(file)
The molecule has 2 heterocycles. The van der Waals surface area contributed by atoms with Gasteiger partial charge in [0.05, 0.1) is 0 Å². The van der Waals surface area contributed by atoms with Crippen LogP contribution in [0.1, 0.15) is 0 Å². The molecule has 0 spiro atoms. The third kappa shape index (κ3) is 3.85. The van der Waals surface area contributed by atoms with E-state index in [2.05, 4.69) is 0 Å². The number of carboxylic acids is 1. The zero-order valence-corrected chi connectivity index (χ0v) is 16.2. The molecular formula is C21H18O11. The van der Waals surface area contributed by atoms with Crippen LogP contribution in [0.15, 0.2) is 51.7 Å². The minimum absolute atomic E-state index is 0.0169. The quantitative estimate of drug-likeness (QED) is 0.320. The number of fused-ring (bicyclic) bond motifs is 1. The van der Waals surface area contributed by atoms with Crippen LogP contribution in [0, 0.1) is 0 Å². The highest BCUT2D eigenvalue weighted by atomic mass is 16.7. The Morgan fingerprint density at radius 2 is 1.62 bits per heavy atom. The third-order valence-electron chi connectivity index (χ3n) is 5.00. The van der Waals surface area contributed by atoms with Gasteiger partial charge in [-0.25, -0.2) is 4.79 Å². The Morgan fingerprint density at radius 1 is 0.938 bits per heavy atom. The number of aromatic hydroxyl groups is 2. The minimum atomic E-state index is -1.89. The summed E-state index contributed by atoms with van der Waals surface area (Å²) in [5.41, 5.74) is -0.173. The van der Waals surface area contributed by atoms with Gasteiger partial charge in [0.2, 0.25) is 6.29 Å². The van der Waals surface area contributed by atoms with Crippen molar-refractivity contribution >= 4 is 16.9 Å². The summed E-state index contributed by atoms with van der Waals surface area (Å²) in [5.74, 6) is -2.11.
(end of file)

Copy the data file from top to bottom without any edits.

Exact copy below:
The molecule has 2 heterocycles. The van der Waals surface area contributed by atoms with Gasteiger partial charge in [0.05, 0.1) is 0 Å². The van der Waals surface area contributed by atoms with Crippen LogP contribution in [0.1, 0.15) is 0 Å². The molecule has 0 spiro atoms. The third kappa shape index (κ3) is 3.85. The van der Waals surface area contributed by atoms with E-state index in [2.05, 4.69) is 0 Å². The number of carboxylic acids is 1. The zero-order valence-corrected chi connectivity index (χ0v) is 16.2. The molecular formula is C21H18O11. The van der Waals surface area contributed by atoms with Crippen LogP contribution in [0.15, 0.2) is 51.7 Å². The minimum absolute atomic E-state index is 0.0169. The quantitative estimate of drug-likeness (QED) is 0.320. The number of fused-ring (bicyclic) bond motifs is 1. The van der Waals surface area contributed by atoms with Crippen LogP contribution in [0, 0.1) is 0 Å². The highest BCUT2D eigenvalue weighted by atomic mass is 16.7. The Morgan fingerprint density at radius 2 is 1.62 bits per heavy atom. The third-order valence-electron chi connectivity index (χ3n) is 5.00. The van der Waals surface area contributed by atoms with Gasteiger partial charge in [-0.25, -0.2) is 4.79 Å². The Morgan fingerprint density at radius 1 is 0.938 bits per heavy atom. The number of aromatic hydroxyl groups is 2. The minimum atomic E-state index is -1.89. The summed E-state index contributed by atoms with van der Waals surface area (Å²) in [5.41, 5.74) is -0.173. The van der Waals surface area contributed by atoms with Gasteiger partial charge in [0.2, 0.25) is 6.29 Å². The van der Waals surface area contributed by atoms with Crippen molar-refractivity contribution >= 4 is 16.9 Å². The summed E-state index contributed by atoms with van der Waals surface area (Å²) in [5.74, 6) is -2.11.